The package, expected to be announced today, gives him an annual salary of $13m, a vast sum until you consider the other Michael, Jordan. The Chicago Bulls star and mini-economic miracle, earns an average of $33m a year.
The deal gives Piazza salaries of $6m next year, $11m in 2000, $12.5m in 2001, $9.5m in 2002, $14.5m in 2003 and $15m in 2004 and 2005. A signing bonus of $7.5m will be paid in two tranches, next year and in 2002. He will have a suite when the team is on the road, and a luxury box at Shea Stadium.
Piazza had a bizarre year, being traded from the Los Angeles Dodgers to the Florida Marlins after the Marlins sold off most of their World Series-winning team. From the Marlins he went to New York, and was booed for his first few games after a poor batting performance. But at the end of the season the team pitched him a deal he could not refuse.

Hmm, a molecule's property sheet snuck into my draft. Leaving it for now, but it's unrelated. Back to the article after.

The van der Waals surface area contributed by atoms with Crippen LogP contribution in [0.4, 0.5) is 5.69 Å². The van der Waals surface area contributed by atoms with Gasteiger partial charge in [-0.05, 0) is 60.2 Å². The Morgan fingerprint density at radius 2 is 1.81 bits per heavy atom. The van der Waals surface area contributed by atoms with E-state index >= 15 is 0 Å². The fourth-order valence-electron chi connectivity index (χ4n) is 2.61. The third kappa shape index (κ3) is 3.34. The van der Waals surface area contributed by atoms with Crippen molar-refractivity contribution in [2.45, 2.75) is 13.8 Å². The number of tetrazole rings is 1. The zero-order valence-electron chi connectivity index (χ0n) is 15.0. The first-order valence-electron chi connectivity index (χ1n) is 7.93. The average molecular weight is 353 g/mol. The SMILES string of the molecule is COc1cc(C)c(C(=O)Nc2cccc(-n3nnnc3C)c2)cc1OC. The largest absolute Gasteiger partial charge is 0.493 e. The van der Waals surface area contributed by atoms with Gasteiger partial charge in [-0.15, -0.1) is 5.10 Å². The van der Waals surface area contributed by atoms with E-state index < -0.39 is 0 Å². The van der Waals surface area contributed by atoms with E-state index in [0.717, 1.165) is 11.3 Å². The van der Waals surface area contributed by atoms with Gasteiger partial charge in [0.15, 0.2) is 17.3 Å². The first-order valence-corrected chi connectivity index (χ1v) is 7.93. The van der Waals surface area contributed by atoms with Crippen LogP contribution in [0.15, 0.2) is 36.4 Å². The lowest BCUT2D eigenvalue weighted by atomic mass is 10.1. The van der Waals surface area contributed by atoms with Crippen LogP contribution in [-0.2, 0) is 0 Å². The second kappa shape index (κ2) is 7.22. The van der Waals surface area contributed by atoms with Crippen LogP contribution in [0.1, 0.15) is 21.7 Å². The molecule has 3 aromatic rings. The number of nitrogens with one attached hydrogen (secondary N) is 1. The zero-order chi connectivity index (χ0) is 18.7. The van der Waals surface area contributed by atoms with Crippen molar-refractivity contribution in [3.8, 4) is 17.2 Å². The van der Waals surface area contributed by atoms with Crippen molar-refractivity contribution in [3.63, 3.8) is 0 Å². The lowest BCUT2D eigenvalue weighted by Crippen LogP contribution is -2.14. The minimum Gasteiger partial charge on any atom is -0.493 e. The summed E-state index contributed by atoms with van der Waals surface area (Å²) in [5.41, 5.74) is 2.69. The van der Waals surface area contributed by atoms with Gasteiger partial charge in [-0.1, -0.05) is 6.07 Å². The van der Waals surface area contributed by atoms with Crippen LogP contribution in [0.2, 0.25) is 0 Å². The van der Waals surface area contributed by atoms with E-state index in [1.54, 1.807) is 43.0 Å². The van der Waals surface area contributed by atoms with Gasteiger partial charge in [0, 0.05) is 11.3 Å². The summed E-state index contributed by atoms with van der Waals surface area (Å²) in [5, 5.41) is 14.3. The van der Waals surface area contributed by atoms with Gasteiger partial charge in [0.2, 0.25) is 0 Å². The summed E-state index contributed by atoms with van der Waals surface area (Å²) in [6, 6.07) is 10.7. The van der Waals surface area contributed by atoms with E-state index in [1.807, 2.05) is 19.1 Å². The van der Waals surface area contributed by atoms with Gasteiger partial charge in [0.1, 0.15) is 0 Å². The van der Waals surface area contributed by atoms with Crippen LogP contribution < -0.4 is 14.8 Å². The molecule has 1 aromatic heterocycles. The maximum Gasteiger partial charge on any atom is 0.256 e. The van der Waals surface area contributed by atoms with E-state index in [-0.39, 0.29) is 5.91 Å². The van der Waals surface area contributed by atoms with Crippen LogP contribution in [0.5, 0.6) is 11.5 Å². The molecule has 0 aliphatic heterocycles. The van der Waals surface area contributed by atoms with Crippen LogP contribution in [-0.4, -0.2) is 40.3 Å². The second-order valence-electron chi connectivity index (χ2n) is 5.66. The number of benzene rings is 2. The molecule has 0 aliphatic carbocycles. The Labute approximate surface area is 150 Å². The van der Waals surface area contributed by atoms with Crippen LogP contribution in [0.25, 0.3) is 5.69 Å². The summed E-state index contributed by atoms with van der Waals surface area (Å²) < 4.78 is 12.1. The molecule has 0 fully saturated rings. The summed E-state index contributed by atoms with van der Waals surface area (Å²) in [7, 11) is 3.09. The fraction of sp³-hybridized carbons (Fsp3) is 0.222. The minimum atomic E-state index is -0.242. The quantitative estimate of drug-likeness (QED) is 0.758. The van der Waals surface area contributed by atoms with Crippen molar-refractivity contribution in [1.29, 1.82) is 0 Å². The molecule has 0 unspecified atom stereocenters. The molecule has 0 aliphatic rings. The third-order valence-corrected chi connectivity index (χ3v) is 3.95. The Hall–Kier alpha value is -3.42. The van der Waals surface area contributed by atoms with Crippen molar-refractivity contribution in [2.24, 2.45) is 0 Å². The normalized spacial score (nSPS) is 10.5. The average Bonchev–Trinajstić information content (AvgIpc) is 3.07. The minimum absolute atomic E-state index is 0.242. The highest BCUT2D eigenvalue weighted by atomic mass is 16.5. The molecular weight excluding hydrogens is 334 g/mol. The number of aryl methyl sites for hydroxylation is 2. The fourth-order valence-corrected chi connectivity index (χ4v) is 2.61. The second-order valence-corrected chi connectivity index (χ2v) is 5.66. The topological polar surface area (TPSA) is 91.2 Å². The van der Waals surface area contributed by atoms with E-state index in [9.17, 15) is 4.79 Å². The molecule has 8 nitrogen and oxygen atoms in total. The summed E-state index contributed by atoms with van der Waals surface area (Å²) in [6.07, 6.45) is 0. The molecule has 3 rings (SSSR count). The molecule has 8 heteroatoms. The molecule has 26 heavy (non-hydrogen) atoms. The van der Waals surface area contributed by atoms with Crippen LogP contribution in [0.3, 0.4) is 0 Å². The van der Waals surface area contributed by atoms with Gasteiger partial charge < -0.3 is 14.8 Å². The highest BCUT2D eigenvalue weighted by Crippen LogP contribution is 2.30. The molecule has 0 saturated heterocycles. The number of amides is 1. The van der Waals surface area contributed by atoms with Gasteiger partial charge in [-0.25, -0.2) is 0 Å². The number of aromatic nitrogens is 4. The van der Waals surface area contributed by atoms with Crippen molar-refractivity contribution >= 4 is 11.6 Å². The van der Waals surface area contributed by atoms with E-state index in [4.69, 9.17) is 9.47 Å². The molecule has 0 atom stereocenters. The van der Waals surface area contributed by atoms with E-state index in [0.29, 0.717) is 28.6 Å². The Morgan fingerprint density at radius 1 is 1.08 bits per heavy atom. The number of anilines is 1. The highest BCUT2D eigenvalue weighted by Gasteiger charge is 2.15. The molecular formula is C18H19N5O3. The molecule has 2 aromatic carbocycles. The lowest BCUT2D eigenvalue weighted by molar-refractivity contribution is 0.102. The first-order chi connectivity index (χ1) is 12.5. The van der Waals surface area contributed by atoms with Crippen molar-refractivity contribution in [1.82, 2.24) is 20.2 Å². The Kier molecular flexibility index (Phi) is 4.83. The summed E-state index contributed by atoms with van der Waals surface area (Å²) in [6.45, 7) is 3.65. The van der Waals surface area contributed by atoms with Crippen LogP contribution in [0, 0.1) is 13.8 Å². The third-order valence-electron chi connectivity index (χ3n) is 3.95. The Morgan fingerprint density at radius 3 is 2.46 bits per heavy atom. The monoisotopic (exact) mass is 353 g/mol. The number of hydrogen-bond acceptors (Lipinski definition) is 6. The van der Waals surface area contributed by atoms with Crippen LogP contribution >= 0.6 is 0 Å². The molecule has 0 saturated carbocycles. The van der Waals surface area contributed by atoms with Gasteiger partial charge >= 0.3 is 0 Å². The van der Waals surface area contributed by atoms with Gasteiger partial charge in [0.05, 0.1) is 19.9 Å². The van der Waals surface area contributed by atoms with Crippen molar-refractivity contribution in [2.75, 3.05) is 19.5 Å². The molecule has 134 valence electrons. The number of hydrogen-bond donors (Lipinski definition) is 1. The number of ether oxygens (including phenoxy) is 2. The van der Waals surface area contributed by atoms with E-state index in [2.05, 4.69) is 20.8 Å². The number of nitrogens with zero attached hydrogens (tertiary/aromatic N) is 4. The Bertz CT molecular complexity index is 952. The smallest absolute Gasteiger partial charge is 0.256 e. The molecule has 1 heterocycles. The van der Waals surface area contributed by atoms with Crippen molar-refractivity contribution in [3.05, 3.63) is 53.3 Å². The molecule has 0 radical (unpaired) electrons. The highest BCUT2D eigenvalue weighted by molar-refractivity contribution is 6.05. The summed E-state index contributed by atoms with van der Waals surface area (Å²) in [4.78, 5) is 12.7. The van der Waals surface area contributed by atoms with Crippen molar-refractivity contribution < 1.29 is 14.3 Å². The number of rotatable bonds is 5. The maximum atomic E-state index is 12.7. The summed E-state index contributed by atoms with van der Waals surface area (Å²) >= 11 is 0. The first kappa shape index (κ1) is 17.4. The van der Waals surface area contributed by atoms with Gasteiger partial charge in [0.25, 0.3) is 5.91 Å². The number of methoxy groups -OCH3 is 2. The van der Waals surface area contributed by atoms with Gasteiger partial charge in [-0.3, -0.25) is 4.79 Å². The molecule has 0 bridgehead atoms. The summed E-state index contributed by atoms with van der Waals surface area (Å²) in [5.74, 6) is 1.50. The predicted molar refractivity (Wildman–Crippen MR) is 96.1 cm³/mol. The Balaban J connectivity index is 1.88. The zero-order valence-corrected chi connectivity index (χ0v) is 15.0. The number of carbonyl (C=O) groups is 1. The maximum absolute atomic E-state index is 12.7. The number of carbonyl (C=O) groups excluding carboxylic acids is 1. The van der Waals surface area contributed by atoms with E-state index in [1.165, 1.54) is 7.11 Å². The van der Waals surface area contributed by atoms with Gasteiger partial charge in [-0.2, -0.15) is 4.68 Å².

Significantly, the contract includes restrictions on the teams to which he can be traded. The Marlins' decision to break up their World Series team showed that players are increasingly regarded as financial securities, to be traded for profit.
The Yankees team which came through the season with one of the strongest records ever will also be subject to tensions as players and managers alike consider the best trading formulas.
Though the owner, George Steinbrenner, is unlikely to follow the Marlins' chief, Wayne Huizenga, into the wholesale market, they may lose their top hitter, Bernie Williams, and perhaps the first baseman, Tino Martinez. The Yankees each earned a third of a million dollars from their shares in the World Series victory, over and above their salaries.